Staging Your Home for a Successful Sale This Fall

Consider these key points when you are staging and marketing your home for success this fall!

The following is guest post from Patti Stern of PJ & Company Staging and Interior Decorating. The photos are examples of design and staging work by PJ & Company Staging. 

With a competitive fall real estate market ahead, it may be challenging to get your property noticed and on the top of buyers’ lists. The best advice we give our clients is to step back and look at your property from the perspective of today’s sophisticated buyers and then present it as a product that will help them envision living there. The following are some key points to consider when marketing your home for success in a competitive market.

 

Keep It Simple

Less is always more with home staging. After decluttering and depersonalizing, find the proper balance of furniture and accessories that will enhance a room so that buyers won’t be distracted and can focus on its unique features, size and flow. Keep decor simple, fresh and bright to help buyers visualize what it would be like to live there with their own furniture in the space.

Boost Perceived Value With a Cosmetic Facelift

The majority of first time buyers are willing to pay more for a home that doesn’t need improvements. Instead of spending time and money on expensive renovations, increase perceived value with basic updates and repairs such as repainting kitchen and bathroom cabinets, new hardware, modern lighting, eco-friendly faucets and neutral wall color. These updates are all that is needed to suggest a home is in move-in ready condition.

Create a Lasting Impression

Most prospective buyers can’t visualize beyond what they see so if they don’t connect with a property right away, they’ll simply go to the next listing around the corner. Whether vacant or occupied, make the home memorable from the entry to the basement with key pieces of furniture, rugs, lighting and wall art. This will add warmth and personality so that buyers can emotionally connect and be more likely to make an offer.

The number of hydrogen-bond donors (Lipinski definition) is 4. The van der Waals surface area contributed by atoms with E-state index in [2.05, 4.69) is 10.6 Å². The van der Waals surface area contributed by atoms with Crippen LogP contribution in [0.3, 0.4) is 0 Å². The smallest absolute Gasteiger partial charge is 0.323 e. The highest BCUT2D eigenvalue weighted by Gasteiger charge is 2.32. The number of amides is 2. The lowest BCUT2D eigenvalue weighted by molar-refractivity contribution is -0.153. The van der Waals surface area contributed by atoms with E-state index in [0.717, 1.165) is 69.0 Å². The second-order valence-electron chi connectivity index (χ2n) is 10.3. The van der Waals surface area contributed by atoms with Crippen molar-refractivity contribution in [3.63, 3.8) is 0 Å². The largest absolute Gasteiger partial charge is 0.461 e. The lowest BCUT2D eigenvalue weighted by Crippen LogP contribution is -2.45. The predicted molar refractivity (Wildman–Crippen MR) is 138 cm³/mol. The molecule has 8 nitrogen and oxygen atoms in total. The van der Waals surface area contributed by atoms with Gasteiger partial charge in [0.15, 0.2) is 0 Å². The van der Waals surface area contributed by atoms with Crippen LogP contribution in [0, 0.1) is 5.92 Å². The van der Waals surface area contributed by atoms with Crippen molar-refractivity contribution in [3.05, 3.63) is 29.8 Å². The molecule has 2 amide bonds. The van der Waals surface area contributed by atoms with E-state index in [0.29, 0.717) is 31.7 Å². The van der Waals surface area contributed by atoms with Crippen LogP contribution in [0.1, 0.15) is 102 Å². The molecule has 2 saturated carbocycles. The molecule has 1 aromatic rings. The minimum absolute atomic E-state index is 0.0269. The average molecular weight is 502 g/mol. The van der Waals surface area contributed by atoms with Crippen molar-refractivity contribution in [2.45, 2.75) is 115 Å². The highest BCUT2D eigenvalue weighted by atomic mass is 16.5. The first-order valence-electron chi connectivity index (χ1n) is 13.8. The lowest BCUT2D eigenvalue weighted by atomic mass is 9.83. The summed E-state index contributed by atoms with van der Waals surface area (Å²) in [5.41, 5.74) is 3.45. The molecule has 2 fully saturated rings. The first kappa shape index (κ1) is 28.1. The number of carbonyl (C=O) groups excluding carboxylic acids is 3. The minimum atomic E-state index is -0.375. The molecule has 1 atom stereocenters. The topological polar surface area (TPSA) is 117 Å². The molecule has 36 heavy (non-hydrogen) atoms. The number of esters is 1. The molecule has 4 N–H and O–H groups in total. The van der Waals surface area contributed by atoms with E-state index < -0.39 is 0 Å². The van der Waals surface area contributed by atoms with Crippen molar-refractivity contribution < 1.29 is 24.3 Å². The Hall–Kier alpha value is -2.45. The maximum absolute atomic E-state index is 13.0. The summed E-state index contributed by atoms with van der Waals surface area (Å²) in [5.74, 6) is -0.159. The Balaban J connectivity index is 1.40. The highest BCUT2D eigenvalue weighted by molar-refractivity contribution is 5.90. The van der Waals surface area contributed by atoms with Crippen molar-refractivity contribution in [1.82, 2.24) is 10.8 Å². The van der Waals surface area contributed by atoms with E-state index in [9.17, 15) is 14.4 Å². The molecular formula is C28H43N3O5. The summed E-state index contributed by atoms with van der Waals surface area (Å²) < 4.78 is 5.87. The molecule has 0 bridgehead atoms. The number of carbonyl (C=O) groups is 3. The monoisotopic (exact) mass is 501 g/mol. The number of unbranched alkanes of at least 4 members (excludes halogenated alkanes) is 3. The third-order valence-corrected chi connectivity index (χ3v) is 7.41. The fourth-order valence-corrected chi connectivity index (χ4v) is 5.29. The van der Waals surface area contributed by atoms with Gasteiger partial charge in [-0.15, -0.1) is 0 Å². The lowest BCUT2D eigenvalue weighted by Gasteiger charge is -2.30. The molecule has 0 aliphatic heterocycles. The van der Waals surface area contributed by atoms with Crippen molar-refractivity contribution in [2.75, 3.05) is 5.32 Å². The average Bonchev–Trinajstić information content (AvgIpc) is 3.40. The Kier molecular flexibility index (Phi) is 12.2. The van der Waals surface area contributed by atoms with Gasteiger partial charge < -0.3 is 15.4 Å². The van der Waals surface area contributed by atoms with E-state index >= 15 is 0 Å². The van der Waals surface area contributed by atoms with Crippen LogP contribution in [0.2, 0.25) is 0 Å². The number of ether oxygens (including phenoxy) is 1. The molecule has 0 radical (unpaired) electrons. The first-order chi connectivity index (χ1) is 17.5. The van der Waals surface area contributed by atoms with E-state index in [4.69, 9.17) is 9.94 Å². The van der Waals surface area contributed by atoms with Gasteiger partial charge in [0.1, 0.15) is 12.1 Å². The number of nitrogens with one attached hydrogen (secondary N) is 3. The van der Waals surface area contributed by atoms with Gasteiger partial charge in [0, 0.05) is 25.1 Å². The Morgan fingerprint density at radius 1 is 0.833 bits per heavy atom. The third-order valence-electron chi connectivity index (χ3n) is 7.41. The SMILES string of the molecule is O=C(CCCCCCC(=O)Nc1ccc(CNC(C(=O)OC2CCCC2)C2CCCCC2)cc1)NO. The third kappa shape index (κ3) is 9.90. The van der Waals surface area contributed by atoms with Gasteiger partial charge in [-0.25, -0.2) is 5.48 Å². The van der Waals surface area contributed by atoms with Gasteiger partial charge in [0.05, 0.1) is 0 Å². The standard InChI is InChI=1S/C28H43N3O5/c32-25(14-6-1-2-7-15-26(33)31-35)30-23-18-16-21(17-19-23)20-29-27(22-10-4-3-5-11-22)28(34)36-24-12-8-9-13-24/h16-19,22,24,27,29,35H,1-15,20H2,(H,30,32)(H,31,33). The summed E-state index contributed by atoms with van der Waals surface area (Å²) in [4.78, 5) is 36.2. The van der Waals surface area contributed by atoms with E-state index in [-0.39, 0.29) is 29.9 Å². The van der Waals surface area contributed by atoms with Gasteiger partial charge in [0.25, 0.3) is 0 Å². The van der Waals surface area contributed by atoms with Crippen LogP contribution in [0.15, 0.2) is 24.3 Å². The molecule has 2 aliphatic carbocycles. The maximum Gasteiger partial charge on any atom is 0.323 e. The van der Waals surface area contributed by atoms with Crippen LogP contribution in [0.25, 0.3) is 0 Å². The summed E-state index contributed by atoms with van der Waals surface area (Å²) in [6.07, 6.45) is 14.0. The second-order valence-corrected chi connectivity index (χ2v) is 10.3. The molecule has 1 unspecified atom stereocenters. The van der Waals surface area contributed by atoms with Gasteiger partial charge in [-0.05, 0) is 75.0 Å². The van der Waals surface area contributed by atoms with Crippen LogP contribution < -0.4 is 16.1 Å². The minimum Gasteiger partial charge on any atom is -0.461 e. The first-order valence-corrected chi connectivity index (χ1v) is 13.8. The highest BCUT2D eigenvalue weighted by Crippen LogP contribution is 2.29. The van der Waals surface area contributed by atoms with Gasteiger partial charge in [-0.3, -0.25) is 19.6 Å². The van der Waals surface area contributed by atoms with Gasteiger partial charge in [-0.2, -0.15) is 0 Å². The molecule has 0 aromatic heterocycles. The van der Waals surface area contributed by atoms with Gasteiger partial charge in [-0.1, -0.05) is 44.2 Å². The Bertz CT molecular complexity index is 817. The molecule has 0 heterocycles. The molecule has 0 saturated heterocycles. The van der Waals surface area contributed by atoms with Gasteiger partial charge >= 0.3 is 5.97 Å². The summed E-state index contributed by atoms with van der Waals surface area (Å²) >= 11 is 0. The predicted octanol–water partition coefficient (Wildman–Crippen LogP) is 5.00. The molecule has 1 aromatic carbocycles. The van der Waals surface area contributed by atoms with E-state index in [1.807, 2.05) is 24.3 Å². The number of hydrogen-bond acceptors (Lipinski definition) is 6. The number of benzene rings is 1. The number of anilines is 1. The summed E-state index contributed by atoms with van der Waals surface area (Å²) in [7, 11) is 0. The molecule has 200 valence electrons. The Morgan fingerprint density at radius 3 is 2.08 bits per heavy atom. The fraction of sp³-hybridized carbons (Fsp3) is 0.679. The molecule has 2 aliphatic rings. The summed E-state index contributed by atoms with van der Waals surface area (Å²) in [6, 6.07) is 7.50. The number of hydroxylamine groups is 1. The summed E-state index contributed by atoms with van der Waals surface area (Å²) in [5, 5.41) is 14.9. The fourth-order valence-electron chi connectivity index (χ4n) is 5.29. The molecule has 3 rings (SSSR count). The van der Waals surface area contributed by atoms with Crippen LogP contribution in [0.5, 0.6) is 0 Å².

For more examples of interior decorating and home staging, visit www.pjstagingdecorating.com.

Is Summer or Winter the Best Season to Buy a Home?

Is Summer or Winter the Best Season to Buy a Home?

Each season has something different to offer to a potential home buyer. Read the pros and cons of buying a home during the summer versus the winter.

You hear it a lot – there are best and worst times to make any sort of purchase. Whether it’s a television, a car, or a home, statistics are available that may influence your decision on when would be the best time to make a purchase.

Numerical data isn’t the only thing you should be taking into consideration, though. Each season has something different to offer in terms of making the home buying process easier or more challenging. Let’s take a look at the pros and cons of buying during the summer or winter.

What to Think About When Buying a Home During the Summer


Did you know there are more homes on the market during summer? According to the National Association of Realtors, inventory in the U.S. is actually 15% greater in the warmer months than in the colder months.

If you have a lot of items on your home wish list, you might be better off searching during summer as you’ll have more homes from which to choose. The only disadvantage (depending on the climate where you live) is that summer results in more competition, as a greater amount of people are likely to visit open houses in nicer weather.

It probably goes without saying, but moving during summer is a bit more pleasant than moving during winter. For many, sweating beats freezing while trying to pack and unpack a moving truck. You can always cool yourself down, but it’s usually harder to warm up. It also tends to be safer if you reside in or are moving to an area that gets snow or ice.